Switzerland: A First Skirmish on Glass-Steagall between Parliament and Government

Following the historical defeat of the government in the debate over the bailout of Credit Suisse (cf. SAS 16/23), members of the National Council (lower house of parliament) took the first initiative for a real banking reform. On April 11, the Green Party filed a motion for a bank separation regime, along the lines of the U.S. Glass-Steagall Act of 1933, to which the government (Federal Council) announced its opposition on May 24. A Parliament debate should be scheduled now.

The text of the motion reads: “The Federal Council is instructed to take the necessary steps to introduce a bank separation system for systemically important banks in Switzerland.

“The renewed intervention of the state to rescue/take over a systemically important bank in Switzerland within 5 years requires a careful examination of the effectiveness of the existing regulation and possible alternatives. The bank separation system, as the U.S. knew it from 1933 to 1999, can lead to an unbundling of risky investment banking from commercial banks. If nothing else, this can reduce the investment banking culture (high returns, high leverage and high risk appetite) that is evident in universal banks today, and contribute to a more responsible management culture. In the TBTF [too big to fail] regulation, the option of a bank separation system was insufficiently explored and dismissed with the argument of too much restriction in the banks’ freedom of action. However, the past weeks have invalidated this argument, as despite TBTF regulation, government guarantees in the order of magnitude of the total existing government debt had to be issued in order to prevent further destabilizing effects on the financial markets and the economy.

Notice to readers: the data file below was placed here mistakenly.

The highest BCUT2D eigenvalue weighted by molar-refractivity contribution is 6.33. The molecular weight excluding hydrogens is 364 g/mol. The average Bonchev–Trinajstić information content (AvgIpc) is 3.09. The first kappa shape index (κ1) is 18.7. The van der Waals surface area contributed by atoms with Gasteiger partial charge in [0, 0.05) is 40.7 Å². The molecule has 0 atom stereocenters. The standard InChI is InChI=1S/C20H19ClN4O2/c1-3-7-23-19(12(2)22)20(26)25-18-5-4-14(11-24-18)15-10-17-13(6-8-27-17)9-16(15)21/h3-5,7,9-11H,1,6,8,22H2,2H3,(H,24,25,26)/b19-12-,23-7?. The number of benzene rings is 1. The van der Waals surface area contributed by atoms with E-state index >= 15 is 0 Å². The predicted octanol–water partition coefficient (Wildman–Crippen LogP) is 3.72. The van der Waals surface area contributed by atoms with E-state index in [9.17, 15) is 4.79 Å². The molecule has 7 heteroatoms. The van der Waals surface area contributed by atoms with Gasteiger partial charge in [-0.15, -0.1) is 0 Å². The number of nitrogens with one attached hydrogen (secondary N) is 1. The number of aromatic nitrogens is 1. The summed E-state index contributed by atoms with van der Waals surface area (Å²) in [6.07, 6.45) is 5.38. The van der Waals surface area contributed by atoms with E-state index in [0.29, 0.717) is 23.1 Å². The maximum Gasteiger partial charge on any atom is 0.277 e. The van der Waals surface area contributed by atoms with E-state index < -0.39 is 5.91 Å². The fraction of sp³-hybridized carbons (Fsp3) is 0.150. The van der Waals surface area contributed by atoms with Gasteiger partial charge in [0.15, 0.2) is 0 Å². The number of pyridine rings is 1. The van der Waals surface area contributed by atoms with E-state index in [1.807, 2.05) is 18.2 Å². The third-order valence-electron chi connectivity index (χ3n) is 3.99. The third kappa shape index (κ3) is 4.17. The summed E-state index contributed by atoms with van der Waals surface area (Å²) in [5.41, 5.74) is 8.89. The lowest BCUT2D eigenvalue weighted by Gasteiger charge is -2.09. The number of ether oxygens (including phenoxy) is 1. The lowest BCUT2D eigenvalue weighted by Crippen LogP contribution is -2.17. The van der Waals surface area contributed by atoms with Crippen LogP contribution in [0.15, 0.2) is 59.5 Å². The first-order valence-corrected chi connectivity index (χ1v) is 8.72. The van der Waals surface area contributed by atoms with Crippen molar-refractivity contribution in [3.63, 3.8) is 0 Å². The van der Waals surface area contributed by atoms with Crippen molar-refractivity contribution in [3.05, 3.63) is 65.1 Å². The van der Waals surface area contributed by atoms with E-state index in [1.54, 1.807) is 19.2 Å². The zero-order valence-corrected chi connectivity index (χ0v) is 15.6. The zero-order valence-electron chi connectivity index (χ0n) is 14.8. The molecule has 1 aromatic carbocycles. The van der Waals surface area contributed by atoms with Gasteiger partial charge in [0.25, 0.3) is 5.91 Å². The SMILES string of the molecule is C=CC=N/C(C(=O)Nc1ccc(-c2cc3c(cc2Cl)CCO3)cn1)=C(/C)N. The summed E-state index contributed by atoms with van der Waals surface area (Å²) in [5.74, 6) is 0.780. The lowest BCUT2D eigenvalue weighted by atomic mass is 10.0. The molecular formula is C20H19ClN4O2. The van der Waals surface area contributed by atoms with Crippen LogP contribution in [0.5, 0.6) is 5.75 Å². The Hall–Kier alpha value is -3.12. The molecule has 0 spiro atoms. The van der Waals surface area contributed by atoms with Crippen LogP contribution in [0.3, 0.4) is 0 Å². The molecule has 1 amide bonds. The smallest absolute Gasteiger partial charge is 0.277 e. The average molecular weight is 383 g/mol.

“A report will therefore examine and explain how a bank separation system would work in day-to-day banking operations and in a crisis situation, what design options are available and what steps would be necessary for their implementation. In doing so, possible designs as well as the dependencies on the relevant capital and liquidity requirements will be examined and compared with regard to their feasibility and their respective advantages and disadvantages.”

In its reply, the government states that the Federal Department of Finances (EFD) will issue a report within one year on the too-big-to-fail regulation, and on a possible bank separation system.

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